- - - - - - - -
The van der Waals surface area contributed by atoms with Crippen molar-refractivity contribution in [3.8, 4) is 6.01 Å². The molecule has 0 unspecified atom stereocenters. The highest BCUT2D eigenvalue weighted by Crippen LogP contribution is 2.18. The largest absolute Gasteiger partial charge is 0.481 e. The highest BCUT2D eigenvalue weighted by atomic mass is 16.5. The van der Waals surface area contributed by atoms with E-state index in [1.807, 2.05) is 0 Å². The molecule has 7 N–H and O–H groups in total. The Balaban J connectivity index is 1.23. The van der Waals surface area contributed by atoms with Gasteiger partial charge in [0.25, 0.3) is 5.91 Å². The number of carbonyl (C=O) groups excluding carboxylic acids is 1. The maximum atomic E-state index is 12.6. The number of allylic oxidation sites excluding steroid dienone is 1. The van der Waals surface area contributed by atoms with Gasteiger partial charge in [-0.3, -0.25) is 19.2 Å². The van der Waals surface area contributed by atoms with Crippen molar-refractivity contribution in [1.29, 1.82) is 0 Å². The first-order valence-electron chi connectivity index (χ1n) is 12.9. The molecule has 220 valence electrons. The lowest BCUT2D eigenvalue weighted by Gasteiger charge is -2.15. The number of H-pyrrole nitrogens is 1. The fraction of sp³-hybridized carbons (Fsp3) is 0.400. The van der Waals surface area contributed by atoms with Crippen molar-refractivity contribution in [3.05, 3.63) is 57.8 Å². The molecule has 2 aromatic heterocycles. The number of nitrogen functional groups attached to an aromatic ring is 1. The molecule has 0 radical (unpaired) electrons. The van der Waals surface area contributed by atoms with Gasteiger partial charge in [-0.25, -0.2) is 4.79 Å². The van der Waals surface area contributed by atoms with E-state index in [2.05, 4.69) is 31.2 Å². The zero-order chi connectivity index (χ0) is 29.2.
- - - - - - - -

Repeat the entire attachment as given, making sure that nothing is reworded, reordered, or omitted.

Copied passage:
The van der Waals surface area contributed by atoms with Crippen molar-refractivity contribution in [3.8, 4) is 6.01 Å². The molecule has 0 unspecified atom stereocenters. The highest BCUT2D eigenvalue weighted by Crippen LogP contribution is 2.18. The largest absolute Gasteiger partial charge is 0.481 e. The highest BCUT2D eigenvalue weighted by atomic mass is 16.5. The van der Waals surface area contributed by atoms with E-state index in [1.807, 2.05) is 0 Å². The molecule has 7 N–H and O–H groups in total. The Balaban J connectivity index is 1.23. The van der Waals surface area contributed by atoms with Gasteiger partial charge in [0.25, 0.3) is 5.91 Å². The number of carbonyl (C=O) groups excluding carboxylic acids is 1. The maximum atomic E-state index is 12.6. The number of allylic oxidation sites excluding steroid dienone is 1. The van der Waals surface area contributed by atoms with Gasteiger partial charge in [-0.3, -0.25) is 19.2 Å². The van der Waals surface area contributed by atoms with Crippen molar-refractivity contribution in [1.29, 1.82) is 0 Å². The first-order valence-electron chi connectivity index (χ1n) is 12.9. The molecule has 220 valence electrons. The lowest BCUT2D eigenvalue weighted by Gasteiger charge is -2.15. The number of H-pyrrole nitrogens is 1. The fraction of sp³-hybridized carbons (Fsp3) is 0.400. The van der Waals surface area contributed by atoms with Crippen molar-refractivity contribution in [3.05, 3.63) is 57.8 Å². The molecule has 2 aromatic heterocycles. The number of nitrogen functional groups attached to an aromatic ring is 1. The molecule has 0 radical (unpaired) electrons. The van der Waals surface area contributed by atoms with Gasteiger partial charge in [-0.25, -0.2) is 4.79 Å². The van der Waals surface area contributed by atoms with E-state index in [2.05, 4.69) is 31.2 Å². The zero-order chi connectivity index (χ0) is 29.2.